Ski Dubai offers visitors to the U.A.E. a 25-story indoor snow playground.
Ski Dubai offers visitors to the U.A.E. a 25-story indoor snow playground.
Getty Images

In Dubai, Let It . . . Snow?

Ski Dubai offers visitors to the United Arab Emirates country an indoor snow playground, including skiing.
Ski Dubai offers visitors to the United Arab Emirates country an indoor snow playground, including skiing. (By Chris Jackson/getty Images)

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By Jonathan Finer
Washington Post Staff Writer
Sunday, January 15, 2006

It might have been shorts weather on a recent winter day in Dubai at the juncture of sand and sea, the air a typically cloudless 85 degrees, the breeze desert-dry. But inside a stadium-size sanctum at the brand new Mall of the Emirates, the forecast called for man-made snow.

So instead of beachwear, I rented a parka and mittens and stepped into a surreal, faux-winter bazaar, where gleeful children flung ice balls, careened down a bobsled run and darted in and out of igloos impossibly out of place in a building whose parking lot is lined with palm trees. Sandal-clad men and women, some also wearing traditional Arab robes and head scarves, looked on in amusement through the mall's fogged windows.

Ski Dubai, a $275 million wonderland with five sloping runs and a chairlift reaching diagonally into the misty expanse 25 stories above, opened in December, along with a quarter-pipe for snowboarders.

"It really is mind-boggling. You can see your breath," said Sadia Mahmud, a smiling financial analyst who visited with her 5-year-old son. "You go from the desert to the Alps in just a few steps."

I had traveled to Dubai (population 1.2 million as of 2003) to see what I had heard was a city rapidly becoming a caricature of excess, a surreal oasis on a horn of the Arabian Peninsula jutting into the mouth of the Persian Gulf. "You have to see this place to believe it," said a college friend I was visiting on a stopover from Baghdad, where I normally work. He was right.

With a more permissive attitude than their neighbors toward Western-style capitalism and lifestyle features like bars and dance clubs, Dubai's government has carefully cultivated an exploding economy centered on oil, financial services and, increasingly, real estate and tourism. Even a stock exchange opened in September.

An advantage for travelers is an abundance of swanky hotels and restaurants, although prices ($200 per night and way, way up for luxury accommodations) may seem daunting to those more accustomed to the region's less lavish locales. Nonetheless, tourists and business travelers are flocking. The number of hotel guests the country has accommodated nearly doubled in the past five years to about 5.4 million per year, according to the tourism office.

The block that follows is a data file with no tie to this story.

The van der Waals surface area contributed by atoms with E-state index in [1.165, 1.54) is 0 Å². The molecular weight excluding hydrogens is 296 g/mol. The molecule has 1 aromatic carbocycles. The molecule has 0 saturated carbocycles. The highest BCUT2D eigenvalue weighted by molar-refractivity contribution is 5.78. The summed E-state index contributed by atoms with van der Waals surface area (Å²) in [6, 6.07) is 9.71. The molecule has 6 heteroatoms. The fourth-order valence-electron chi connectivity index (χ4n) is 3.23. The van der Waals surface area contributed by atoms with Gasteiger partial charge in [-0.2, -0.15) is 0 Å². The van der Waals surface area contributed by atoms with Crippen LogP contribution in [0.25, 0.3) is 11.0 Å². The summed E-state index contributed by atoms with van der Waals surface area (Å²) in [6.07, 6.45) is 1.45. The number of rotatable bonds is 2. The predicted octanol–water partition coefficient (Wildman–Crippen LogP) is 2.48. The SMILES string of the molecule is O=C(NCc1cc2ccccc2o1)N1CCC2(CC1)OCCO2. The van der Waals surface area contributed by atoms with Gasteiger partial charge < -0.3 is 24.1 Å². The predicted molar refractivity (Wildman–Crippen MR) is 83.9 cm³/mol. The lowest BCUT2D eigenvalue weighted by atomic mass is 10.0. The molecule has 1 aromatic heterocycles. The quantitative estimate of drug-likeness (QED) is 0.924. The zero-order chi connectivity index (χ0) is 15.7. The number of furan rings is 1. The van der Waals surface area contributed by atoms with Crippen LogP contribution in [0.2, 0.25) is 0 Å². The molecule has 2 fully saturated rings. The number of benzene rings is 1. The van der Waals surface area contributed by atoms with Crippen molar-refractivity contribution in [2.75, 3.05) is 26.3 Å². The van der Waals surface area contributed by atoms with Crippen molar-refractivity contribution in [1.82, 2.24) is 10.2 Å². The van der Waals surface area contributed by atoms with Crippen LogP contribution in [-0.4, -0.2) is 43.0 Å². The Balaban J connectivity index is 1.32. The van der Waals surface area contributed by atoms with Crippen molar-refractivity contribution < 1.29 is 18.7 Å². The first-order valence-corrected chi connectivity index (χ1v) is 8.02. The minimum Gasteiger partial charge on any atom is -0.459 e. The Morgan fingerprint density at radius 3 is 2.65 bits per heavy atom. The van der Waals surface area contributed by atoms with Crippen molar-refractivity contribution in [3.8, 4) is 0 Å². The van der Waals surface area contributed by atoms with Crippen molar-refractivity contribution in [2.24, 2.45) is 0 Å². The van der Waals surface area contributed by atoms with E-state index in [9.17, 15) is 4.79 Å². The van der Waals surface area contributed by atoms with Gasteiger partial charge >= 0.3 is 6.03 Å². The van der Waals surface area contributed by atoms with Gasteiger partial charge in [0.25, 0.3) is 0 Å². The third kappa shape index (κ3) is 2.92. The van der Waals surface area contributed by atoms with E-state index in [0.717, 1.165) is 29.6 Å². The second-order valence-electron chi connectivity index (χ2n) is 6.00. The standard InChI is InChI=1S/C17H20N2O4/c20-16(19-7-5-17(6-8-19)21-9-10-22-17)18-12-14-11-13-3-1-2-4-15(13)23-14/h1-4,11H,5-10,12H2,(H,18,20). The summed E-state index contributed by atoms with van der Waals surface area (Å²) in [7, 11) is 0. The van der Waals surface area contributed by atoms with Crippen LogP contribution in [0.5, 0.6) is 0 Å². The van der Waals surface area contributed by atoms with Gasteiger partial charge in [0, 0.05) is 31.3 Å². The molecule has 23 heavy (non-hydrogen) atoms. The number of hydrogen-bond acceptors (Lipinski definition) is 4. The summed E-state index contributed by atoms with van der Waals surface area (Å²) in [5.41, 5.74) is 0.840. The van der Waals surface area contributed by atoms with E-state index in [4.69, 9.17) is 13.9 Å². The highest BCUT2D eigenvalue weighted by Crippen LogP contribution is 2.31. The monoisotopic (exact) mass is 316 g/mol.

The ability of this small city-state -- one of seven that make up the United Arab Emirates -- to adapt to a seemingly inhospitable geography is first viewed on approach from the air, as an unbroken sea of yellow sand to the west gives way to vibrant green irrigated plots for giant stone houses.

Dubai draws frequent comparisons with Hong Kong, for its role as a financial center linking two cultures -- in Dubai's case, the Middle East and the West--and to Las Vegas for its "top-this" approach to opulence and development. (Most forms of gambling, however, are illegal.) Along the main highway through the center of the city, the scope of construction is simply staggering. Hundreds of large construction projects are underway at once, including dozens of high-rise buildings. Reportedly, about 16 percent of the world's large construction cranes are in Dubai, a number often cited and difficult to verify. A collage of glass-and-steel skyscrapers, half-built towers and a veritable forest of cranes define the skyline in all directions.

"When my aunt first went to New York and saw the skyline, she told them it didn't seem like much because she had already been to Dubai," said my host, Hassan Sattar, a Pakistani investment banker who moved to Dubai with his family last year.

Among them is the world-renowned Burj Al Arab Hotel, built on a man-made island in the Persian Gulf and shaped like a sailboat mast and mainsail. It bills itself as a "seven-star" resort, and guests are assigned a butler with every room. Other artificial archipelagos -- one of which is shaped like a palm tree, another a map of the globe -- house some of the emirate's most lavish and exclusive new developments, including homes bought by such Western celebrities as aging rocker Rod Stewart and English soccer star David Beckham.

On a billboard near the center of town, next to a vast building foundation, is an artist's rendering of the Burj Dubai, a spiraling tower under construction. At up to 160 stories, developers say, it will be the world's tallest building upon completion, set for 2009. "Throughout history, only a handful of structures have had the power to change history," says a statement on the project's promotional Web site, above a photo of Egypt's pyramids.


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© 2006 The Washington Post Company


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